aerial photograph of downtown WindsorA UWindsor research team led by engineering professor Edwin Tam is studying what makes some municipalities able to withstand a pandemic like COVID-19 and return to normalcy faster than others.

Researchers study municipal resiliency in pandemics

What is it about some communities that allows them to manage a pandemic and return to normalcy faster than others?

A UWindsor team led by engineering professor Edwin Tam will delve into that question with sweeping research into municipalities’ experiences under COVID-19. The research team will examine demographics, governance, infrastructure, and services to create a template to help Windsor and Essex County and other cities prepare for future pandemics.

“We hypothesize that specific municipal characteristics enhance a community’s resiliency,” said Dr. Tam. “Our overall goal is to assess if there are physical characteristics, demographic profiles, infrastructure, policies, and practices specific to a community that enhance its ability to withstand and overcome a pandemic.”

Put simply, he said: “We want to know what it is about a city that helps it combat the spread.”

Tam, who specializes in research in environmental engineering, has partnered with fellow engineering professor Tirupati Bolisetti and math and statistics professors Mohamed Belalia and Myron Hlynka on the one-year project. Law professor Anneke Smit, founding director of the Windsor Law Centre for Cities, will bring her expertise about governance issues as another partner on the research.

The team will be looking at all manner of municipal services and policies. It will examine the overlap of pandemic response and other emergency or public health planning, Tam said. In heat emergencies, for example, people would normally be directed to shopping malls, community centres, or municipal pools. With facilities closed during the pandemic, how are communities responding?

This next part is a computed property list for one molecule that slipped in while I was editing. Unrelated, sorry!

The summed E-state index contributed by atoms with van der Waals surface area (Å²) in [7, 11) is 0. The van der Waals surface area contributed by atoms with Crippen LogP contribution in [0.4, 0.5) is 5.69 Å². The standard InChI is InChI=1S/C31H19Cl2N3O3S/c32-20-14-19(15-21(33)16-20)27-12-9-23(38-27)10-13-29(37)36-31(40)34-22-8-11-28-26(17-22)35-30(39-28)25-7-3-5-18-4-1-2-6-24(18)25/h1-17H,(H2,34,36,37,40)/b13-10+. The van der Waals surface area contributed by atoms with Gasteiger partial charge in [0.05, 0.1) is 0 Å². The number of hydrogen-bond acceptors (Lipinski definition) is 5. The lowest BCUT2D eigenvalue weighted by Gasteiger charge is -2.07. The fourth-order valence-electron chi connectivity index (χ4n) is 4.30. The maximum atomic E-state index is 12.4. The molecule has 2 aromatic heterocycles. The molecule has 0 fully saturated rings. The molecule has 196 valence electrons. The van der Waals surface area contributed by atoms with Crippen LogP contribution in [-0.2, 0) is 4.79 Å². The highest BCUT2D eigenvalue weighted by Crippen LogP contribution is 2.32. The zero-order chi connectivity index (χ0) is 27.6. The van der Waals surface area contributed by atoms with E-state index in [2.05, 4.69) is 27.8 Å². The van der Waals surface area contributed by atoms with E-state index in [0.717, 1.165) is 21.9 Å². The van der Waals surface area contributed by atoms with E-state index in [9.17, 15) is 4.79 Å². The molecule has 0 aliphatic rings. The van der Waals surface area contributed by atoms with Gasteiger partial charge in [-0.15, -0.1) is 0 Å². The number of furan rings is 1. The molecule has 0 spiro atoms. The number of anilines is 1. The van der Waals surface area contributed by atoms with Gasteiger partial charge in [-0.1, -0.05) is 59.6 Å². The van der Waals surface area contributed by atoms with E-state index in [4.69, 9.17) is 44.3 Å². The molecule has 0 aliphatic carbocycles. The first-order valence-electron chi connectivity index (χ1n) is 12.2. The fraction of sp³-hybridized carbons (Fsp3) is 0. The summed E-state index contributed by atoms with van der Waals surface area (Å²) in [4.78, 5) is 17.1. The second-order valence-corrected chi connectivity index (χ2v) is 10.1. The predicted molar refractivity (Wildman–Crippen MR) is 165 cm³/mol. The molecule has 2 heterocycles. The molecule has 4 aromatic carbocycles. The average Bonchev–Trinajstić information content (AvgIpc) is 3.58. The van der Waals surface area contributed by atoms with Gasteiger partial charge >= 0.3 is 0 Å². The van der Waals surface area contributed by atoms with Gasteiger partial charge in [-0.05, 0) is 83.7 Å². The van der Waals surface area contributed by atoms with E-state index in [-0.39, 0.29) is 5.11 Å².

Using flooding as another example, Tam asked, “How do you deal with climate change during a pandemic?”

The team will use data on municipalities collected by the Canadian Urban Institute, a national platform for people interested in building better cities.

Tam said his team also hopes to compare Windsor to Detroit.

The severity of the impacts varies by country and by city, with city characteristics such as size, population, and density playing a role, Tam said. “However, these alone cannot explain all differences, and similar regions or cities have not experienced the impacts equally.”

He said the project will be an opportunity for students to do research. He intends to have the team’s analysis completed early next year.

Tam has been awarded a $5,000 grant to begin collecting data and doing interviews. The money comes from UWindsor’s Office of the Vice-President of Research and Innovation and the WE-Spark Health Institute, a research partnership involving the University of Windsor, Windsor Regional Hospital, Hotel-Dieu Grace Healthcare, and St. Clair College.

It is one of 21 local COVID-related projects WE-Spark is supporting through its COVID-19 Rapid Response grant program.

—Sarah Sacheli